Cloud computing is heralded by many as the future of IT, but it's an occasionally obtuse subject despite the government wanting the public sector to embrace cloud migration.
However, selling cloud services to the public sector, often seen as stuck in the analogue age of paper documents and Windows XP, can be a bit of a challenge even for hardened IT suppliers.
So, in a creative attempt to solve this, the Government Digital Service (GDS) has created three fictional 'government buyers' for cloud vendors to target.
With names as everyday as Gareth Holmes, Patricia Greene and Jess Clarke these are three characters that have been assigned persona-specific ‘buys', ‘hopes' and ‘fears' when it comes to cloud procurement so vendors know how to pitch their products accordingly.
GDS also indicated how evangelical the three are when it comes to technology, procurement processes and desired outcomes.
I just don't want to get into trouble
First up is Gareth, a tech architect working for the government. Gareth is a cloud buyer who has good technical knowledge but needs a helping hand with procurement, according to Mark Branigan, a researcher at the Cabinet Office and Gov.uk blogger.
"Gareth wants a straightforward process he can follow which will reassure him that he's following the right procurement steps," he said.
Poor Gareth is made out to be a bit of a feckless coward, desiring "short and convenient processes" and shunning anything that requires innovative thinking and investment in time.
Still, he's noted for his rock climbing and love of the great outdoors, so perhaps he's simply wasted in the stuffy confines of government IT.
Two chickens and an eye for procurement
Meanwhile Patricia (pictured right) is an IT procurement specialist but lacks Gareth's technical prowess. She hopes to end up with the right cloud service to suit her department's needs, and fears the opposite result.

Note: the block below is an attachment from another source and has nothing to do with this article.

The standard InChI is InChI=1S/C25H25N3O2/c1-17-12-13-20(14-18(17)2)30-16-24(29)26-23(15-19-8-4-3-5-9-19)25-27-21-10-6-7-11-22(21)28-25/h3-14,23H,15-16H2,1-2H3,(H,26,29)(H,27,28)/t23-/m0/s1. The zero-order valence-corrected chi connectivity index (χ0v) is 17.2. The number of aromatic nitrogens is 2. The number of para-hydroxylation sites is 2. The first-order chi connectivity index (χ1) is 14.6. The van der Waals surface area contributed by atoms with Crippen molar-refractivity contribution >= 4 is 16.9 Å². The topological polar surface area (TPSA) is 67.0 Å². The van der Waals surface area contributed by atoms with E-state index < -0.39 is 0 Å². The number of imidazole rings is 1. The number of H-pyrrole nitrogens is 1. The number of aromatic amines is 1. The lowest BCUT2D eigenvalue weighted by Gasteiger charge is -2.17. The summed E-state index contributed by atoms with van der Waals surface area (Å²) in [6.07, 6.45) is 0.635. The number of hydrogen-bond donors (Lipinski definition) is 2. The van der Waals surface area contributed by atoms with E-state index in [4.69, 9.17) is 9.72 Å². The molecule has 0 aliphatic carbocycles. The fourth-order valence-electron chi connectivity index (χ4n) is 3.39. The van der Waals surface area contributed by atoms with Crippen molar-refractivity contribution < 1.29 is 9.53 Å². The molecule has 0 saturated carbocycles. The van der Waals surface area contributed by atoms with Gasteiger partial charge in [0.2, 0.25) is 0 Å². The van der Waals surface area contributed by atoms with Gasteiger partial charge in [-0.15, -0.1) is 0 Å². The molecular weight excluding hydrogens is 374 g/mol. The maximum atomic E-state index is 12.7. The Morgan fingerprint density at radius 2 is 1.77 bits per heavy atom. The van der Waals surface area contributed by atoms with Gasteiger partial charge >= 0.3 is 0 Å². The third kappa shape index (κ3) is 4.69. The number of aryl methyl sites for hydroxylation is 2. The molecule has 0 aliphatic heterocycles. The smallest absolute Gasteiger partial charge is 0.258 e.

Branigan, perhaps erring on the side of patronising, explained that customers like Patricia need to "understand how services are described by suppliers so that she can find services that will meet her requirements".
GDS felt it was important to note that Patricia enjoys spending time looking after her two chickens, something V3 was not aware of as having a direct influence on cloud procurement desires.
'She enjoys Zumba and vampire books'
Last, but by no means least, is Jess (pictured), a project manager who cares about services that are delivered on time, on budget and provide direct outcomes.
Branigan paints Jess as an uncompromising customer. "Any delays caused by a procurement process are unacceptable to her, and she is very price sensitive," he said.
Jess does not like to waste her time understanding technology or procurement, either, instead preferring to dedicate herself to Zumba and vampire books.
"Jess needs a service which allows her to very quickly analyse her options and find the right product. She does not want to concern herself with the intricacies of the procurement process, and relies on others around her to look after this part," he said.
It's interesting to see the government exploring ways to simplify the process of selling cloud and IT services to the public sector, particularly given the focus on digitalising public services.
However, Branigan added: "We know that users don't always fit neatly into boxes and we test these personas regularly against the buyers we talk to in the lab."
With a get-out clause like that, V3 is left wondering whether the whole exercise was really worth it. We are, however, curious to learn more about this 'lab' Branigan mentions.
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